In this module you will develop an understanding of the key methologies used in cell biology, becoming familar with modern microscopy techniques and live cell imaging studies. You will look at the basic mechanisms that regulate the cell cycle and the regulatory mechanisms for DNA synthesis and mitosis. You will examine mitochondria and chlorpolast organelle functions, and the principles of polar bodies and asymmetric cell division. You will assess the basic mechanisms underlying cell shape and mobility, and consider the evolutionary constrains of cellular functions.
Essential Human Physiology in Health and Disease
In this module you will develop an understanding of the function and integration of selected human physiological systems in normal physiology and disease. You will look at endocrine control in the human body, specifically the role of the hypothalamo-pituitary axis and the function and regulation of thyroid hormones. You will examine the organisation and integration of the nervous, cardiovascular, respiratory and systems and the principles of whole muscle physiology. You will also consider the composition and functions of blood and haemostasis, and the the analysis and interpretation of physiological experiments.
In this module you will develop an understanding of the processes that lead from a fertilised egg into complex tissues and organisms with well-defined body plans. You will look at the basic cellular and genetic mechanisms that regulate development, and the evolutionary outcomes of developmental changes. You will examine model organisms in which both embryological and genetic approaches have been developed, and will explore axis establishment, segmentation, cellular differentiation, organ development, and the widely-shared signalling pathways that underpin them.
Pharmacology and Toxicology
In this module you will develop an understanding of drug-receptor interactions and the methods used to characterise drug action. You will look at the factors that influence drug action and drug toxicity within the body, examining the concepts of drug absorption, distribution, metabolism and excretion. You will consider the pharmacology of a number of major drug classes, including antihypertensives, antidepressants, analgesics, general and local anaesthetics and drugs affecting the automonic system.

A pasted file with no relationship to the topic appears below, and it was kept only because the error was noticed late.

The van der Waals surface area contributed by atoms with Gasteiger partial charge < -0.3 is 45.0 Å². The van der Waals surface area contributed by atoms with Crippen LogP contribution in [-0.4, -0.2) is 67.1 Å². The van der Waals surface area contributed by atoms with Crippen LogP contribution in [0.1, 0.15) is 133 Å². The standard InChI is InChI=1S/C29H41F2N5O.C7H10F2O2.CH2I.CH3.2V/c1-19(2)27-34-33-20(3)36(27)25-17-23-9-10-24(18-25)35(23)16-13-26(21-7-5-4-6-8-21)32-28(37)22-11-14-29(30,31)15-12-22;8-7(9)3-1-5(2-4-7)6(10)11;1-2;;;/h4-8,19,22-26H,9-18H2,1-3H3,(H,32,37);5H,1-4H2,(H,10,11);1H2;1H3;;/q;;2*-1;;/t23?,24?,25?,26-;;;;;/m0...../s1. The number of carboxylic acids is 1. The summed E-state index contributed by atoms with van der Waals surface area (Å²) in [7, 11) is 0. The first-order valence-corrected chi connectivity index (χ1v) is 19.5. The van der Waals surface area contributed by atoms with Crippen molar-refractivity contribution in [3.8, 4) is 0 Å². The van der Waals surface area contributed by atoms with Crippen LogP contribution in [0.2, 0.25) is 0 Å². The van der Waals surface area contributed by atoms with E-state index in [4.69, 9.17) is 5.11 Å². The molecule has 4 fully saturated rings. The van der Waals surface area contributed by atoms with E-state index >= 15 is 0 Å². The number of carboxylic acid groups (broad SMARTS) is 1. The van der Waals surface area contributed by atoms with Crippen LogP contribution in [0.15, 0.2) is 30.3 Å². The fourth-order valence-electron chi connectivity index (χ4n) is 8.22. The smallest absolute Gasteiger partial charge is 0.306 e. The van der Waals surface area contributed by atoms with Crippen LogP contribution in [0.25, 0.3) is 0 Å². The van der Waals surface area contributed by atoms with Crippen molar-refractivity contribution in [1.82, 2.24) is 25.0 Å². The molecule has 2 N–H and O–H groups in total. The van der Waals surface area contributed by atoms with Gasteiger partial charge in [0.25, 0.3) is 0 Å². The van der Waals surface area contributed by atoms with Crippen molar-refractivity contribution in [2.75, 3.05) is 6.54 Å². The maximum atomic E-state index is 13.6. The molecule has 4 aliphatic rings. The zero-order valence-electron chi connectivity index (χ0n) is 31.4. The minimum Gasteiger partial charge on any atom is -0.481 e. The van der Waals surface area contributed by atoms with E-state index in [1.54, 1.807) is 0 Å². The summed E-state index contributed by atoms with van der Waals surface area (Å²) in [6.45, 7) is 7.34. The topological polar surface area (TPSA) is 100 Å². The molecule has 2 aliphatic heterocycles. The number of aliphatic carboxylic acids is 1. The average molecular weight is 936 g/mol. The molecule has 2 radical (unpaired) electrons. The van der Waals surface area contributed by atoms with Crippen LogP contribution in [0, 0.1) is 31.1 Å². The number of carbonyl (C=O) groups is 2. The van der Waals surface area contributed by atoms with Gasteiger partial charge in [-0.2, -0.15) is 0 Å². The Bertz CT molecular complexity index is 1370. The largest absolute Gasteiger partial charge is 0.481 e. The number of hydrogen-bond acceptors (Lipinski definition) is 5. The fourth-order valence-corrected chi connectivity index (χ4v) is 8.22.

Plant Biochemistry and Biosynthesis
Special Study - Dissertation
You will carry out a literature research project on a biological or biochemical topic of your choice, producing a written report around 7,500 words in length. You will critically evaluate recent scientific literature on your chosen topic, highlighting how data has been used to generate and test hypotheses.
Biology of Parasitic Diseases
In this module you will develop an understanding of the principles of parasitism and the protective mechanisms used by immuno-competent hosts to limit the spread of infection. You will look at the biological strategies used by a range of unicellular and multicellular organisms to colonise host causing disease in human and non-human hosts. You will consider studies on the pathology and the cellular immunity elicited by various parasites, and the immune evasion strategies used by widely distributed human parasites to protect themselves from immune attack. You will also address the principles and prospects of anti-parasitic vaccination in the 21stCentury.
Industrial Biotechnology in a Changing World
Molecular and Medical Microbiology
In this module you will develop an understanding of medical microbiology with particular reference to bacteria and pathogenic eukaryotes. You will look at pathogen mechanisms for infection, the host immune response to infection, vaccine development, gastrointestinal health and disease, resistance to antibiotics, anti-parasite chemotherapy and the genetic and biochemical validation of parasite drug targets in the kinetoplastidae. You will examine the role of probiotics in health and disease, and consider a range of microbiological and molecular diagnostics techniques.
Applications of Advanced Molecular Biology Methods
In this module you will develop an understanding of the transformation technologies used in the study of gene expression, gene therapy and biotechnological applications of genetically modified organisms. You will consider how molecular biology research is employed in a range of systems, including animal and plant models, as well as the simple social amoeba, Dictyostelium. You will also analyse the use of molecular genetics in the study of circadian rhythms.
Cell and Molecular Biology of Cancer
In this module you will develop an understanding of advanced concepts and recent advances in fundamentally important areas of cell biology revelant to cancer, including developments in microscopy, imaging and molecular genetic techniques. You will look at current concepts in molecular cell biology, such as cell-cell adhesion and signalling, stem cells in development and in diseases, and cancer and the role of the cytoskeleton. You will examine topics in cancer biology including oncogenes, tumour suppressor genes and caretaker genes, and the signalling and regulatory pathways these are involved in. You will also examine the diagnosis and rational of cancer therapies.